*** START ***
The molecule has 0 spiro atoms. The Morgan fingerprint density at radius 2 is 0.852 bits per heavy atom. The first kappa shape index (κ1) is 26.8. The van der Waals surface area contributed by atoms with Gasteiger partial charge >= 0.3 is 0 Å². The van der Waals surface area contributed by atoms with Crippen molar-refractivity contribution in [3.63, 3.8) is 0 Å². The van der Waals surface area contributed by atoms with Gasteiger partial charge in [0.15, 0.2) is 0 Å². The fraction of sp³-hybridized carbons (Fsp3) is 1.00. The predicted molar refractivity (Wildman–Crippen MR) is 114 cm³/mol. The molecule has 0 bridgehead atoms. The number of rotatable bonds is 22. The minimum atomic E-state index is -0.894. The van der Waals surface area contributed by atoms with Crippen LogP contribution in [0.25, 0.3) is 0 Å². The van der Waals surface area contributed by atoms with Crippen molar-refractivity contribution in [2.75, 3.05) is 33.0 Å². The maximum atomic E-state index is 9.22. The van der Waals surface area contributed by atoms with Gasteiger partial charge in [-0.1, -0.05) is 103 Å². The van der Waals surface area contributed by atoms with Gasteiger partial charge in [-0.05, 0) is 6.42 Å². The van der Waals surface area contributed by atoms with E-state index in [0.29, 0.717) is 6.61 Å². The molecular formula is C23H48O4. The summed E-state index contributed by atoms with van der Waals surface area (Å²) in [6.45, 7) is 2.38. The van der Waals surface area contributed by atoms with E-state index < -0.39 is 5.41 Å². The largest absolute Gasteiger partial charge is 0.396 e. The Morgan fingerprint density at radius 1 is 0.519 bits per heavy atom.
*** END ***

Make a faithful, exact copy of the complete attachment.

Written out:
The molecule has 0 spiro atoms. The Morgan fingerprint density at radius 2 is 0.852 bits per heavy atom. The first kappa shape index (κ1) is 26.8. The van der Waals surface area contributed by atoms with Gasteiger partial charge >= 0.3 is 0 Å². The van der Waals surface area contributed by atoms with Crippen molar-refractivity contribution in [3.63, 3.8) is 0 Å². The van der Waals surface area contributed by atoms with Gasteiger partial charge in [0.15, 0.2) is 0 Å². The fraction of sp³-hybridized carbons (Fsp3) is 1.00. The predicted molar refractivity (Wildman–Crippen MR) is 114 cm³/mol. The molecule has 0 bridgehead atoms. The number of rotatable bonds is 22. The minimum atomic E-state index is -0.894. The van der Waals surface area contributed by atoms with Crippen LogP contribution in [0.25, 0.3) is 0 Å². The van der Waals surface area contributed by atoms with Crippen molar-refractivity contribution in [2.75, 3.05) is 33.0 Å². The maximum atomic E-state index is 9.22. The van der Waals surface area contributed by atoms with Gasteiger partial charge in [-0.1, -0.05) is 103 Å². The van der Waals surface area contributed by atoms with Gasteiger partial charge in [-0.05, 0) is 6.42 Å². The van der Waals surface area contributed by atoms with E-state index in [0.29, 0.717) is 6.61 Å². The molecular formula is C23H48O4. The summed E-state index contributed by atoms with van der Waals surface area (Å²) in [6.45, 7) is 2.38. The van der Waals surface area contributed by atoms with E-state index < -0.39 is 5.41 Å². The largest absolute Gasteiger partial charge is 0.396 e. The Morgan fingerprint density at radius 1 is 0.519 bits per heavy atom.